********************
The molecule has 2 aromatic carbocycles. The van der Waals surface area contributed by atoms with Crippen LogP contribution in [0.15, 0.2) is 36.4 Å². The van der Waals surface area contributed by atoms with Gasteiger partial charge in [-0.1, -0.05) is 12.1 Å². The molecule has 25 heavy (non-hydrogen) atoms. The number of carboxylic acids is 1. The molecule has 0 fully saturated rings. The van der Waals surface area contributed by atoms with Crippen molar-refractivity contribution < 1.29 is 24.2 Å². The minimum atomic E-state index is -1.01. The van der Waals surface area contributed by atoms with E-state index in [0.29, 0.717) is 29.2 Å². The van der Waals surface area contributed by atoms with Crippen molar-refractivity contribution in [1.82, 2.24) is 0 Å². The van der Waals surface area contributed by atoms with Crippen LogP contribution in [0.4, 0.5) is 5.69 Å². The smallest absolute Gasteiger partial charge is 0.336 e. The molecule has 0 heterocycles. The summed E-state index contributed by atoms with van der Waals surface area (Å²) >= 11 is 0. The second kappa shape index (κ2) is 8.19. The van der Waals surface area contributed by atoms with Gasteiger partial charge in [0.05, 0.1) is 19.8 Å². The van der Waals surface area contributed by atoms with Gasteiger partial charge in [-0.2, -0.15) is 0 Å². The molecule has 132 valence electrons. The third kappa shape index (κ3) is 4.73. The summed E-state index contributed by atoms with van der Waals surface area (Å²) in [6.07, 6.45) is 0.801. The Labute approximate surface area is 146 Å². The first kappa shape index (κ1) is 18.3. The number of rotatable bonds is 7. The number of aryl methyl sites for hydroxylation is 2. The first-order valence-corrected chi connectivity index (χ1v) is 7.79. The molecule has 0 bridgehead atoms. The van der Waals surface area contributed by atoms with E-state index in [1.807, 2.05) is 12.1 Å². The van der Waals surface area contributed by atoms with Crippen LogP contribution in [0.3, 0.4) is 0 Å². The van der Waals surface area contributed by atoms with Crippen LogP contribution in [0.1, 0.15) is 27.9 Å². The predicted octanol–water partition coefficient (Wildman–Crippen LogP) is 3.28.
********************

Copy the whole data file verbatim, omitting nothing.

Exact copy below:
The molecule has 2 aromatic carbocycles. The van der Waals surface area contributed by atoms with Crippen LogP contribution in [0.15, 0.2) is 36.4 Å². The van der Waals surface area contributed by atoms with Gasteiger partial charge in [-0.1, -0.05) is 12.1 Å². The molecule has 25 heavy (non-hydrogen) atoms. The number of carboxylic acids is 1. The molecule has 0 fully saturated rings. The van der Waals surface area contributed by atoms with Crippen molar-refractivity contribution < 1.29 is 24.2 Å². The minimum atomic E-state index is -1.01. The van der Waals surface area contributed by atoms with E-state index in [0.29, 0.717) is 29.2 Å². The van der Waals surface area contributed by atoms with Crippen molar-refractivity contribution in [1.82, 2.24) is 0 Å². The van der Waals surface area contributed by atoms with Crippen LogP contribution in [0.4, 0.5) is 5.69 Å². The smallest absolute Gasteiger partial charge is 0.336 e. The molecule has 0 heterocycles. The summed E-state index contributed by atoms with van der Waals surface area (Å²) >= 11 is 0. The second kappa shape index (κ2) is 8.19. The van der Waals surface area contributed by atoms with Gasteiger partial charge in [0.05, 0.1) is 19.8 Å². The van der Waals surface area contributed by atoms with Gasteiger partial charge in [-0.2, -0.15) is 0 Å². The molecule has 132 valence electrons. The third kappa shape index (κ3) is 4.73. The summed E-state index contributed by atoms with van der Waals surface area (Å²) in [6.07, 6.45) is 0.801. The Labute approximate surface area is 146 Å². The first kappa shape index (κ1) is 18.3. The number of rotatable bonds is 7. The number of aryl methyl sites for hydroxylation is 2. The first-order valence-corrected chi connectivity index (χ1v) is 7.79. The molecule has 0 bridgehead atoms. The van der Waals surface area contributed by atoms with E-state index in [1.807, 2.05) is 12.1 Å². The van der Waals surface area contributed by atoms with Crippen LogP contribution in [0.3, 0.4) is 0 Å². The van der Waals surface area contributed by atoms with Crippen LogP contribution in [0.1, 0.15) is 27.9 Å². The predicted octanol–water partition coefficient (Wildman–Crippen LogP) is 3.28.